Blue Cross and Blue Shield of Texas and three other major health insurers have already established select networks in Texas or are planning to do so by Jan. 1.

In the Dallas-Fort Wortharea, Aetna Inc. offers a super-network of specialists under the Aexcel name. About 70 percent of the specialists in Aetna's north Texas PPO network are included in the Aexcel network, offered to employers with self-funded health plans. Aexcel began as a pilot program in Texas, serving the company's own 3,000 employees. Another 61,000 members were enrolled in Washington state and north Florida. Aetna plans to expand the offering to six other markets across the nation in 2005.

CIGNA has CareNet, a network of specialists that will be offered to employers with self-funded plans. Only a "small percentage" of CIGNA network physicians will be left out of the super-network, CIGNA officials told an industry newsletter. CareNet already can be used by self-funded employers in Texas, but the Houston and Dallas-Fort Worth markets are targeted for expansion in 2005, according to the newsletter.

Humana is testing its SmartNet in health plan options offered to its own employees. Humana plans to establish its super-network of primary care physicians and specialists nationwide by the end of the year. The company estimates the network will include 70 to 80 percent of its national network of 380,000 physicians. In Texas , SmartNet is used by three school systems in the Houston area.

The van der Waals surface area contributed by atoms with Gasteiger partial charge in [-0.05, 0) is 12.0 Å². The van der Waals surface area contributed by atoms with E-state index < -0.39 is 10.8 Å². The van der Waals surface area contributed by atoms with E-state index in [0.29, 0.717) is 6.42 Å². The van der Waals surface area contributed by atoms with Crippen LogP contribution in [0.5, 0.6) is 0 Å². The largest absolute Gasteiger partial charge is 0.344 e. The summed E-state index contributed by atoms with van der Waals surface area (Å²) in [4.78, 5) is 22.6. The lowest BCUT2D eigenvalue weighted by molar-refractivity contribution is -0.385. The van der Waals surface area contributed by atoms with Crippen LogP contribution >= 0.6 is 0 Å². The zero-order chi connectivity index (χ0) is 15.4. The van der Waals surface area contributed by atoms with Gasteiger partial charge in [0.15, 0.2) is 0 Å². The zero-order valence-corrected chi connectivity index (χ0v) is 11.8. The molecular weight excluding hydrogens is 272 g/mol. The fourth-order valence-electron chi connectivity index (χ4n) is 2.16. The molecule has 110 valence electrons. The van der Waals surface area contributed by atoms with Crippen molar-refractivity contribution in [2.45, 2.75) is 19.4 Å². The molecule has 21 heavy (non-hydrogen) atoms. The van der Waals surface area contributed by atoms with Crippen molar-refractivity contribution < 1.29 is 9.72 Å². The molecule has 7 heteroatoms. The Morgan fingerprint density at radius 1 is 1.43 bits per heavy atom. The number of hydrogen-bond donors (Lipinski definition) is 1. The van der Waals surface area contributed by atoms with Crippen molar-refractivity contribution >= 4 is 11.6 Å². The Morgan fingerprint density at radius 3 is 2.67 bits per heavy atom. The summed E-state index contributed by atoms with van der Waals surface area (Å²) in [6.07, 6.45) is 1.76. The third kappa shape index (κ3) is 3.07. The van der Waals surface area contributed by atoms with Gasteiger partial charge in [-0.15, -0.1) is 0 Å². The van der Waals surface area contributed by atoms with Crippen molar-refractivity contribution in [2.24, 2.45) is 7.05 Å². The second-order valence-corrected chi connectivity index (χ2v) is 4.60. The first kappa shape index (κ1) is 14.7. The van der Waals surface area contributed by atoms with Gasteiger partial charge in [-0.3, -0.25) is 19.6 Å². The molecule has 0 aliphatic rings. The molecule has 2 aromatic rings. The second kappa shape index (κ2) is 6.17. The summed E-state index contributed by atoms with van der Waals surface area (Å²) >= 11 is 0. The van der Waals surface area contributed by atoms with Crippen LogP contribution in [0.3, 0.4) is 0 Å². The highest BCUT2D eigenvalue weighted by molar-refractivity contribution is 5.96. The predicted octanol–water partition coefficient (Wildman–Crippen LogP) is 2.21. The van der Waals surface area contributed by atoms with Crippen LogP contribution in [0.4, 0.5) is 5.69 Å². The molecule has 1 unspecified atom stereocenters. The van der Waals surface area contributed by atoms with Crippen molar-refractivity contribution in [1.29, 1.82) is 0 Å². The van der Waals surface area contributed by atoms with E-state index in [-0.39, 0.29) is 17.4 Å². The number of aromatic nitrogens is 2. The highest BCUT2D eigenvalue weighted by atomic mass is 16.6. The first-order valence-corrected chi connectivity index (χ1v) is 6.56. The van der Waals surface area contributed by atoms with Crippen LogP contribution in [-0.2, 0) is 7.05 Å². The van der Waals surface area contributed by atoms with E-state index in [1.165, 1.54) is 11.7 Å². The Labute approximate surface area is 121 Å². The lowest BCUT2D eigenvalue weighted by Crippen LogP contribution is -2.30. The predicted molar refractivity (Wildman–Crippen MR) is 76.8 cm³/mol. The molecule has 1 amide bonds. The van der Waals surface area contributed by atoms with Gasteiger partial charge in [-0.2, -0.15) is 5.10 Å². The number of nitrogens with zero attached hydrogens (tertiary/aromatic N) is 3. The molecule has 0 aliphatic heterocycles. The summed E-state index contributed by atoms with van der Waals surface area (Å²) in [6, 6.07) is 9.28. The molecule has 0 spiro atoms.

SmartNet has already drawn fire as the exclusive network used by some school districts, says Katherine Grigsby, practice manager for Oncology Consultants. The Houston-area practice was excluded from the network.

"A lot of our patients learned that we were out of the network used by the school districts. It was disruptive for most of them because patients who are fighting cancer don't like to change. And we were still listed on Humana's Web site and in network booklets as still being in the network," she said.

"Our patients' only choice was to go with SmartNet or use the out-of-network product with its $1,000 deductible and 40-percent share of additional costs. That really is something teachers can't do when treatment for cancer may cost $10,000 a month. It really impacted the care for many of our patients."

Ms. Grigsby questions whether Humana considered the quality of care in deciding that the practice would be excluded from SmartNet. Oncology Consultants, she notes, uses a computerized system that lists all the protocols and guidelines for treating cancer to calculate appropriate care and even to calculate and recommend the appropriate dosage of anticancer drugs.

Humana had no comment on the situation.